As artists, I think we are only different in that we have these means and urges to express ourselves, to take all of our feelings the patterns we see, the conclusions and beliefs we hold, and pile them up like a mountain of mashed potatoes on the kitchen table, running around like Richard Drefus in Close Encounters of the Third Kind yelling this means something.

    We all want to be understood and appreciated, but most simply do not express this in any overt way. They sublimate it in distractions, daily grind, keeping that self-awareness from gnawing at them. Yet it, is this same shared feeling and thinking that allow others to connect with art. It matches and affirms their sense of life and reality in an atavastic subconscious way. It is not that everyone isn’t screaming inside, it’s just that for artists, the scream isn’t silent.

    sheesh, sounds like I need to get laid:)

    Rob

  2. “You are the sickness yourself…. You realize all this…when you look at the black hole and it’s wearing your face. That’s when the Bad Thing just absolutely eats you up, or rather when you just eat yourself up. When you kill yourself. All this business about people committing suicide when they’re “severely depressed;” we say, “Holy cow, we must do something to stop them from killing themselves!” That’s wrong. Because all these people have, you see, by this time already killed themselves, where it really counts…. When they ‘commit suicide,’ they’re just being orderly.”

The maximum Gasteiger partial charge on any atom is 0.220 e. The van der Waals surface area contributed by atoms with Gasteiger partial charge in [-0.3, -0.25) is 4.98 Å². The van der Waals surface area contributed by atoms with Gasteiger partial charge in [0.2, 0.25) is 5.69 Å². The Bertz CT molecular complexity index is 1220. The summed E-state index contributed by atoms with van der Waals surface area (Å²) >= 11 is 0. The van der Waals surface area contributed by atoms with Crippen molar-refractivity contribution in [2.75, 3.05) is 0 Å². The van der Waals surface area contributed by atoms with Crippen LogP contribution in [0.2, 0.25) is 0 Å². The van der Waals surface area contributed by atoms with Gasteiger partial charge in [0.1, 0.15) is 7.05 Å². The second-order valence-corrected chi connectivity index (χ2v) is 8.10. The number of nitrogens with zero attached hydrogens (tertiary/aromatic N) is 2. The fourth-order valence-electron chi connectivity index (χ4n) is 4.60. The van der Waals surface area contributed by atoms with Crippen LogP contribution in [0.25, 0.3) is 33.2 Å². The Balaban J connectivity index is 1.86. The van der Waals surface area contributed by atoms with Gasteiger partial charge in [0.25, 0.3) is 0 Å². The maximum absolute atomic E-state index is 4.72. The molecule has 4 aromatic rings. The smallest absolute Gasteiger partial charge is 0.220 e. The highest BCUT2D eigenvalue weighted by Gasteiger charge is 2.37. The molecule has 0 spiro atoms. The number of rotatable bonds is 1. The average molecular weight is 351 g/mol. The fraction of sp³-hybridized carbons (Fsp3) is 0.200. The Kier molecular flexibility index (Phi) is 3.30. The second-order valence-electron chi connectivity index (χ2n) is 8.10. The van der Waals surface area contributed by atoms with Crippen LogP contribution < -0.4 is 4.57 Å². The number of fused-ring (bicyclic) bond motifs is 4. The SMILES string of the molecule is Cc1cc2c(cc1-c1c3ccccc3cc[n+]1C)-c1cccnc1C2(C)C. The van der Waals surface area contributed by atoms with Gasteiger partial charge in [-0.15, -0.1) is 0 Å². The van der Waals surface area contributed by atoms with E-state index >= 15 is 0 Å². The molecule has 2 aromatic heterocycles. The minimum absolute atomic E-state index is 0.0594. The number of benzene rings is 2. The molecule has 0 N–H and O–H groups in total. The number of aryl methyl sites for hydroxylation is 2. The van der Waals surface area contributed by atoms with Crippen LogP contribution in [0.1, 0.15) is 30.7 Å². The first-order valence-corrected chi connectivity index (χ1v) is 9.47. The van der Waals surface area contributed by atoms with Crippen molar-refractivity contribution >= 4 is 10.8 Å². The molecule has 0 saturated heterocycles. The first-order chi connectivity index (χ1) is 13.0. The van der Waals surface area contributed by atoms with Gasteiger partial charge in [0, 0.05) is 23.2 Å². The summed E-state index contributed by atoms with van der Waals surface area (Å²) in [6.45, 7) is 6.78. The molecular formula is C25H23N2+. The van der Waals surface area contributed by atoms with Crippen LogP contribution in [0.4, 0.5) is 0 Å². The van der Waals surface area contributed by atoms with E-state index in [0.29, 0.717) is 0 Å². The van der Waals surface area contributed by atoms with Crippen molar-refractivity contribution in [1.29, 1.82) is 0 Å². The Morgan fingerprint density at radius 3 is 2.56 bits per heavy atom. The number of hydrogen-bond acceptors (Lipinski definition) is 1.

- David Foster Wallace

  3. First things first, not everyone who is screaming inside has the desire to let it out in some way. Hell, some people aren’t even screaming inside. I tend to think they’re something wrong with them, but that’s probably not true and many of them are genuinely good people.

    As far as the give and take of love go, that’s a lifelong struggle for everyone who is screaming inside. I imagine that for a bulk of the people who struggle with it, it’s somewhere on the spectrum of the Groucho Marx joke about not wanting to belong to any club that would have you as a member. And for people whose neuroses exist on that wavelength, they’re everywhere from compulsively searching to being absolutely certain, regardless of circumstances, that they will die alone.

    For cases like Dave Wallace, it has absolutely nothing to do with the love of others, and part of his pain, I think, arose out of people not being able to realize that.

  4. Molly

    Solstices, patterns. Rolling feelings, early imprints of growth and learning. The human condition is a painful one, we have this level of self-awareness layered on top of rather clever monkey. Most of consciousness is an illusion of expert systems.

    Add this to your human desire for love, acceptance, nurturing, having a pack to run with.

    As artists, I think we are only different in that we have these means and urges to express ourselves, to take all of our feelings the patterns we see, the conclusions and beliefs we hold, and pile them up like a mountain of mashed potatoes on the kitchen table, running around like Richard Drefus in Close Encounters of the Third Kind yelling this means something.

    We all want to be understood and appreciated, but most simply do not express this in any overt way. They sublimate it in distractions, daily grind, keeping that self-awareness from gnawing at them. Yet it, is this same shared feeling and thinking that allow others to connect with art. It matches and affirms their sense of life and reality in an atavastic subconscious way. It is not that everyone isn’t screaming inside, it’s just that for artists, the scream isn’t silent.

    sheesh, sounds like I need to get laid:)

    Rob